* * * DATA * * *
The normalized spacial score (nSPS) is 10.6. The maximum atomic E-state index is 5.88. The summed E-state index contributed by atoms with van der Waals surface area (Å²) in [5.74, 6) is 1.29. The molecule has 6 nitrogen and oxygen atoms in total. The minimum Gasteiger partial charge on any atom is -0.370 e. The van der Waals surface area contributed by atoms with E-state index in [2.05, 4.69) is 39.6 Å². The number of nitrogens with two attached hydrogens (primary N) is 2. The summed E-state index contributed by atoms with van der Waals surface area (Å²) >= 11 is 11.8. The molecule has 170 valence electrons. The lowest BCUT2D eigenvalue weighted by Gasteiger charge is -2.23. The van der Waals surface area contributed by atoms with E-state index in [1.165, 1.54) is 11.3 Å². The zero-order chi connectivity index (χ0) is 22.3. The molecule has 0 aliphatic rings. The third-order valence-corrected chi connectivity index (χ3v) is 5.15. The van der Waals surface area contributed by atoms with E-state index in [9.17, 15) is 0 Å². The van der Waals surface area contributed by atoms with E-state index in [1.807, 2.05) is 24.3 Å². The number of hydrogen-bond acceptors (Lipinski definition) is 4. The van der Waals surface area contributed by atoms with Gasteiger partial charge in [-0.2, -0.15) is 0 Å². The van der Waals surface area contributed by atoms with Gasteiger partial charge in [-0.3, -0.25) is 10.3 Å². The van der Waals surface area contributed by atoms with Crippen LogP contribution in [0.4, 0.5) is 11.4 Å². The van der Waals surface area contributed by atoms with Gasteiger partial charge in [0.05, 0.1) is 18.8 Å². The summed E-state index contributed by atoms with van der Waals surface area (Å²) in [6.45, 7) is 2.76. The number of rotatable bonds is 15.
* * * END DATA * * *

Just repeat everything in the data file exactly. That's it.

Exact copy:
The normalized spacial score (nSPS) is 10.6. The maximum atomic E-state index is 5.88. The summed E-state index contributed by atoms with van der Waals surface area (Å²) in [5.74, 6) is 1.29. The molecule has 6 nitrogen and oxygen atoms in total. The minimum Gasteiger partial charge on any atom is -0.370 e. The van der Waals surface area contributed by atoms with E-state index in [2.05, 4.69) is 39.6 Å². The number of nitrogens with two attached hydrogens (primary N) is 2. The summed E-state index contributed by atoms with van der Waals surface area (Å²) >= 11 is 11.8. The molecule has 170 valence electrons. The lowest BCUT2D eigenvalue weighted by Gasteiger charge is -2.23. The van der Waals surface area contributed by atoms with E-state index in [1.165, 1.54) is 11.3 Å². The zero-order chi connectivity index (χ0) is 22.3. The molecule has 0 aliphatic rings. The third-order valence-corrected chi connectivity index (χ3v) is 5.15. The van der Waals surface area contributed by atoms with E-state index in [9.17, 15) is 0 Å². The van der Waals surface area contributed by atoms with E-state index in [1.807, 2.05) is 24.3 Å². The number of hydrogen-bond acceptors (Lipinski definition) is 4. The van der Waals surface area contributed by atoms with Gasteiger partial charge in [-0.2, -0.15) is 0 Å². The van der Waals surface area contributed by atoms with Gasteiger partial charge in [-0.3, -0.25) is 10.3 Å². The van der Waals surface area contributed by atoms with Crippen LogP contribution in [0.4, 0.5) is 11.4 Å². The van der Waals surface area contributed by atoms with Gasteiger partial charge in [0.05, 0.1) is 18.8 Å². The summed E-state index contributed by atoms with van der Waals surface area (Å²) in [6.45, 7) is 2.76. The number of rotatable bonds is 15.